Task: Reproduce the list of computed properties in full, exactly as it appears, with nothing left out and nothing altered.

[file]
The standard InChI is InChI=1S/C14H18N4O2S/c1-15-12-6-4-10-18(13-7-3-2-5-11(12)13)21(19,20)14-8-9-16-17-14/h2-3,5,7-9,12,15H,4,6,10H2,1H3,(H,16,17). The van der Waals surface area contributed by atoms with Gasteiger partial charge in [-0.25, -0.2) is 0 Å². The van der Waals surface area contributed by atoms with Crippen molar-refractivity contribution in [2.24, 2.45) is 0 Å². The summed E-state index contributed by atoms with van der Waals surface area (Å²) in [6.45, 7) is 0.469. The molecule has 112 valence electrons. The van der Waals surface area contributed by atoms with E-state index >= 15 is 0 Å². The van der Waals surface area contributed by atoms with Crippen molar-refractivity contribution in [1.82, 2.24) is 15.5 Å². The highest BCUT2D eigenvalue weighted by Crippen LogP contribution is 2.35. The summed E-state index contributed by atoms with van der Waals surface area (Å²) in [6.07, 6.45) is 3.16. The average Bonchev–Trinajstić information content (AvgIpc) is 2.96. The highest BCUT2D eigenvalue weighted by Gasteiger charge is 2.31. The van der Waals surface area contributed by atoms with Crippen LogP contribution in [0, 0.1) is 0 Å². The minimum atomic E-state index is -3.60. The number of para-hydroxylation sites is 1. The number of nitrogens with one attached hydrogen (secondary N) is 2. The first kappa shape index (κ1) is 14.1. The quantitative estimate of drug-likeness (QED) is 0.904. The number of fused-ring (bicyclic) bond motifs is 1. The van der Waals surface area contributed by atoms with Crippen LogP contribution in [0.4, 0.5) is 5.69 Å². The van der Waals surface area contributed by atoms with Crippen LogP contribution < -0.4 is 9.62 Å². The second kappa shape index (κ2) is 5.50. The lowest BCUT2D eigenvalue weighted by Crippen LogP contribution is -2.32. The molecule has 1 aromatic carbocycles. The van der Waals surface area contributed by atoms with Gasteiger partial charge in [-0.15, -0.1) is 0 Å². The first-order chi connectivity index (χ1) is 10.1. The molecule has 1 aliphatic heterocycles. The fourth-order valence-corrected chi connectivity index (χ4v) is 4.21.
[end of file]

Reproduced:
The standard InChI is InChI=1S/C14H18N4O2S/c1-15-12-6-4-10-18(13-7-3-2-5-11(12)13)21(19,20)14-8-9-16-17-14/h2-3,5,7-9,12,15H,4,6,10H2,1H3,(H,16,17). The van der Waals surface area contributed by atoms with Gasteiger partial charge in [-0.25, -0.2) is 0 Å². The van der Waals surface area contributed by atoms with Crippen molar-refractivity contribution in [2.24, 2.45) is 0 Å². The summed E-state index contributed by atoms with van der Waals surface area (Å²) in [6.45, 7) is 0.469. The molecule has 112 valence electrons. The van der Waals surface area contributed by atoms with E-state index >= 15 is 0 Å². The van der Waals surface area contributed by atoms with Crippen molar-refractivity contribution in [1.82, 2.24) is 15.5 Å². The highest BCUT2D eigenvalue weighted by Crippen LogP contribution is 2.35. The summed E-state index contributed by atoms with van der Waals surface area (Å²) in [6.07, 6.45) is 3.16. The average Bonchev–Trinajstić information content (AvgIpc) is 2.96. The highest BCUT2D eigenvalue weighted by Gasteiger charge is 2.31. The van der Waals surface area contributed by atoms with Crippen LogP contribution in [0, 0.1) is 0 Å². The minimum atomic E-state index is -3.60. The number of para-hydroxylation sites is 1. The number of nitrogens with one attached hydrogen (secondary N) is 2. The first kappa shape index (κ1) is 14.1. The quantitative estimate of drug-likeness (QED) is 0.904. The number of fused-ring (bicyclic) bond motifs is 1. The van der Waals surface area contributed by atoms with Crippen LogP contribution in [0.4, 0.5) is 5.69 Å². The van der Waals surface area contributed by atoms with Crippen LogP contribution < -0.4 is 9.62 Å². The second kappa shape index (κ2) is 5.50. The lowest BCUT2D eigenvalue weighted by Crippen LogP contribution is -2.32. The molecule has 1 aromatic carbocycles. The van der Waals surface area contributed by atoms with Gasteiger partial charge in [-0.15, -0.1) is 0 Å². The first-order chi connectivity index (χ1) is 10.1. The molecule has 1 aliphatic heterocycles. The fourth-order valence-corrected chi connectivity index (χ4v) is 4.21.